This post is about two clinical trials using oral activated carbon. The colonic delivery activated carbon seems to allow oral antibiotics to be absorbed by the small intestine, yet chelates them in the colon.  Non protected activated carbon prevents absorption of calcium and phosphate.  There may be many things that we consume or get secreted in our bile that might be messing up our microbiome that can be removed by activated carbon. It might be best we use a colonic delivery formulation like DAV132
Because not all oral antibiotics are absorbed...
Those that are may be excreted into the upper small intestine in the bile claim de Grunzber and coauthors.  The additional concern was what happens to the colonic microbiome when these antibiotics reach it. The authors cited literature suggesting diarrhea, Clostridium difficile infection (CDI), and selection of antibiotic-resistant microorganisms. According to the authors, CDI may also be linked to obesity and allergies.  So how does one stay on life saving antibiotics without compromising one’s healthy microbiome? Here are the basics of the study population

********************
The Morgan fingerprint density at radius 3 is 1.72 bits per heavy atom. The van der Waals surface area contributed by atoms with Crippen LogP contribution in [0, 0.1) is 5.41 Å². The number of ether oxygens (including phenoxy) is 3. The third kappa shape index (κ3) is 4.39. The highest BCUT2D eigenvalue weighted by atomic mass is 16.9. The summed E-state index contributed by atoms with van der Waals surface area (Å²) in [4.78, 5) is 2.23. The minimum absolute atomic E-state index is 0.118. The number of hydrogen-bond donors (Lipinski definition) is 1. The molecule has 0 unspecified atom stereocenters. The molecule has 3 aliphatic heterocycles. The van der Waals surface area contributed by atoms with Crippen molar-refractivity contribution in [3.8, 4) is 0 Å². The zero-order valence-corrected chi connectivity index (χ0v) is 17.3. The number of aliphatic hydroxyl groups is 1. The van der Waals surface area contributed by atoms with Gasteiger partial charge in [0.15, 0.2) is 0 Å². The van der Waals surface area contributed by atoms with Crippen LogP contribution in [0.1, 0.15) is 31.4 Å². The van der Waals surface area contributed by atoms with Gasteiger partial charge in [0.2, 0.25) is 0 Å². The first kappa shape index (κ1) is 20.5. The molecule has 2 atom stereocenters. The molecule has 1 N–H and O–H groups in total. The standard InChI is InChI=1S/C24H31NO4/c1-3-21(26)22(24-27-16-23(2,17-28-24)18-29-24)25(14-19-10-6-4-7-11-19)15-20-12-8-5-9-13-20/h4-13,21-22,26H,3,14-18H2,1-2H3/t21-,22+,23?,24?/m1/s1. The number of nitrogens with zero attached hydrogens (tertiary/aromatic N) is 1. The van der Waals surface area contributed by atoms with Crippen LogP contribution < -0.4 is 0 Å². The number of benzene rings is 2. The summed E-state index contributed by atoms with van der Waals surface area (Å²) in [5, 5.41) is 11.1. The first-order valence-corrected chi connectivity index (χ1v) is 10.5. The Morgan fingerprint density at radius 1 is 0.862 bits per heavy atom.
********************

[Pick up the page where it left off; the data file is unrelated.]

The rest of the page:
- Male and female healthy volunteers >18 years old
- body mass index <30 kg/m2
- normal digestive transit and healthy
- Subjects carrying C. difficile at screening or with a history of hospitalization or antibiotic exposure (both past 3 months) or vaccination (past 28 days) were not included.
- randomized to receive either MXF alone (n = 14), MXF + DAV132 (n= 14), DAV132 alone (n = 8), or CTL (n = 8)
- Moxifloxacin 400 mg was administered orally, once a day (after breakfast) from day 1 to day 5 under direct observed therapy.
- DAV132 or CTL, 7.5 g, was administered orally, thrice daily (before meals) from day 1 to day 7; on day 1, the first DAV132 dose was given 2 hours before MXF. Morning administrations of DAV132 and of CTL were performed under direct observed therapy, while noon and evening intake were reported
by the subjects.
- Compliance was assessed by counting empty bottles each following day. Follow-up was until day 37.
Figure 2 illustratesDAV132 is preserving the plasma MXT while almost eliminating the fecal load of this antibiotic. Note that the blue inset in 2A is a magnification of the trace almost at baseline of the parent graph.
Changes oin microbiome composition with time were assessed by computing, for each individual, the Spearman rank correlation coefficient of the relative abundance of bacterial genes between each time point and the screening pretreatment day. If the value on day 5 is close to that at the beginning of the study, the Spearman coefficient will be high.
The problem with de Grunzman 2018 is that they just did not give good background on the genomics techniques that they used. Panel 4B is pretty simple: The more antiboiotic, the less the number of genes from the microbiome.